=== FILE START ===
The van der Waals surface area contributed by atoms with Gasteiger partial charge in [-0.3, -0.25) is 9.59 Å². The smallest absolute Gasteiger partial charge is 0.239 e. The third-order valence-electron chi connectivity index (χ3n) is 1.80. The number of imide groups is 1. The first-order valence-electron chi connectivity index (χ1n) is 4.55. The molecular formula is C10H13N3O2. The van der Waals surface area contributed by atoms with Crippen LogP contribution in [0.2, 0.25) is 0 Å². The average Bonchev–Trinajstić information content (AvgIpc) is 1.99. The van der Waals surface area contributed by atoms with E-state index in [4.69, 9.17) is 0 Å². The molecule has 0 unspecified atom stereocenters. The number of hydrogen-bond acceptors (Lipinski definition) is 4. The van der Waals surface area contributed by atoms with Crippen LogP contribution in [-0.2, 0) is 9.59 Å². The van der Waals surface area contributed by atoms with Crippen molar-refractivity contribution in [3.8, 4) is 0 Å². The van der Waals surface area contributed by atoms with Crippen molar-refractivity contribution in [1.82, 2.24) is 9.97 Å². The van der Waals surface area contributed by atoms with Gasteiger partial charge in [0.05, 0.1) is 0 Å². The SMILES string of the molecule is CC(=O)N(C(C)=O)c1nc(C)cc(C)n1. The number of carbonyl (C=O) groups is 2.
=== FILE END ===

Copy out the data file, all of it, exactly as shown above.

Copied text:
The van der Waals surface area contributed by atoms with Gasteiger partial charge in [-0.3, -0.25) is 9.59 Å². The smallest absolute Gasteiger partial charge is 0.239 e. The third-order valence-electron chi connectivity index (χ3n) is 1.80. The number of imide groups is 1. The first-order valence-electron chi connectivity index (χ1n) is 4.55. The molecular formula is C10H13N3O2. The van der Waals surface area contributed by atoms with Crippen LogP contribution in [0.2, 0.25) is 0 Å². The average Bonchev–Trinajstić information content (AvgIpc) is 1.99. The van der Waals surface area contributed by atoms with E-state index in [4.69, 9.17) is 0 Å². The molecule has 0 unspecified atom stereocenters. The number of hydrogen-bond acceptors (Lipinski definition) is 4. The van der Waals surface area contributed by atoms with Crippen LogP contribution in [-0.2, 0) is 9.59 Å². The van der Waals surface area contributed by atoms with Crippen molar-refractivity contribution in [3.8, 4) is 0 Å². The van der Waals surface area contributed by atoms with Crippen molar-refractivity contribution in [1.82, 2.24) is 9.97 Å². The van der Waals surface area contributed by atoms with Gasteiger partial charge in [0.05, 0.1) is 0 Å². The SMILES string of the molecule is CC(=O)N(C(C)=O)c1nc(C)cc(C)n1. The number of carbonyl (C=O) groups is 2.